This approach is poetic and forceful, and it leads to all kinds of tough, muscular scenes, like the one when a self-pitying Nixon visits the Lincoln Memorial in the middle of the night, after a long day of student protests against the Vietnam War. Different cues in this sequence, especially those abstract and disjunctive cuts at which Nixon so excels, keep us from knowing exactly what's happening here: is the prez actually connecting with these young people who deplore him? Is the 19-year-old girl played by Joanna Going, who dresses Nixon down for the hypocrisy and inadequacy of his position, a figment of his psyche, or a synthesis of several voices, or a real person? Does Nixon arrive in order to be humiliated, or does he think he will finally connect? And at what exact point does he stop listening and begin his customary mental retreat? It's impossible to tell. The intrusion of his entourage, which harshly concludes the scene, is so vast and so sudden, it's one more reason not to take the moment at face value. Still, within this uncertain reality, all sorts of evocative truths get aired about the loneliness of the presidency, the growing disquiet of the country, and the Sisyphusian way in which Nixon kept thinking that this time, he'd win the crowd. The companion scene in the movie is the one on board Air Force One as Nixon returns from China, convinced that the journalists are prepared to eviscerate him; instead, they shower him with praise and congratulations. You can tell from Anthony Hopkins' face, and then from his rote repeat of that infamous, arms-in-a-V victory pose, that Nixon has no clearer grasp of why the press suddenly admire him than he did of why the students so abhorred him.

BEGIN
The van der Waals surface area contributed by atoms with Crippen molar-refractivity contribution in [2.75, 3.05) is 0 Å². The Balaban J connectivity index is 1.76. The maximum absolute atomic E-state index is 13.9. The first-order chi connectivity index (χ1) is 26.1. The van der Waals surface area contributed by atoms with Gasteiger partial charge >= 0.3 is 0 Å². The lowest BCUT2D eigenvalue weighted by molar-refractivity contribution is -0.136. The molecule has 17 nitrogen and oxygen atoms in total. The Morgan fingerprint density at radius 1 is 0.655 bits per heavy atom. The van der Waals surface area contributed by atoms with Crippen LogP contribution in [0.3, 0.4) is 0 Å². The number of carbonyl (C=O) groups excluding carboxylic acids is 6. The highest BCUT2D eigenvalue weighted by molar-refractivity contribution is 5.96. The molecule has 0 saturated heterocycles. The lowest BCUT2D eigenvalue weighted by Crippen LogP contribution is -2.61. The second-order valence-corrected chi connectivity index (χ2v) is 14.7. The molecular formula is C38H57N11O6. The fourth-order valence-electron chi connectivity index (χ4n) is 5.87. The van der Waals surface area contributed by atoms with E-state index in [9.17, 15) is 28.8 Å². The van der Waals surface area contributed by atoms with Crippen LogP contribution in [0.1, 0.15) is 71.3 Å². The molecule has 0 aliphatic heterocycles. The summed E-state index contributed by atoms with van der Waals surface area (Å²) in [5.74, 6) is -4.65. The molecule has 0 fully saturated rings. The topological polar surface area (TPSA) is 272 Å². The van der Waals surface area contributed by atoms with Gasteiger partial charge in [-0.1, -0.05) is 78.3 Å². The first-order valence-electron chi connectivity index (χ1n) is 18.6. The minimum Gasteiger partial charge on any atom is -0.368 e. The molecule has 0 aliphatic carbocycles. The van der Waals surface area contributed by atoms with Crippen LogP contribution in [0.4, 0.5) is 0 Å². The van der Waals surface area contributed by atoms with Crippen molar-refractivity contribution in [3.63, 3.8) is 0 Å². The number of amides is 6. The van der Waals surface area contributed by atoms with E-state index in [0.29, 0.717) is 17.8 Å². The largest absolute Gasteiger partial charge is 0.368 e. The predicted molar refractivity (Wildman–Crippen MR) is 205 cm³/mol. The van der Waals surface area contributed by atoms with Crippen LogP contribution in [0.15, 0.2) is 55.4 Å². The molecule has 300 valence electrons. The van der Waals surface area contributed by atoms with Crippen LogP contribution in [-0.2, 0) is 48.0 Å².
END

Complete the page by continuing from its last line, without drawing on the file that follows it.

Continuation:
Speaking of China, though, the actual Nixon-Mao encounter is almost laughably overwrought, with phantom Chinese calligraphs floating over the action and gongs portentously sounding on the soundtrack. It's hard to believe that even Nixon experienced this moment as a trip into the heart of ethnicized darkness, but both this sequence and the later rencontre with Brezhnev are baldly unconvincing and rather hysterically depicted—even in a picture whose bread and butter is political hysteria. If that hysteria weren't so potently evoked in the editing, framing, and lighting, I'm sure I'd be inclined to reject the tenor of several characterizations, from Mary Steenburgen's creepy appearances as Nixon's mother to Bob Hoskins' differently creepy embrace of the J. Edgar Hoover as Evil Fairy stereotype, placing fruit slices in his mouth and begging his Cubano pool-boys to take a bite. Anyone who grimaced when Tommy Lee Jones threw his fairyland costume parties in JFK won't be reassured by Hoskins' slithery demeanor here. (The distinguished actor Brian Bedford, cast here is Hoover's companion, has no way of registering against this baroque drag act of Hoskins', so he winds up just lounging around in his robe, a deflated boy in the band.)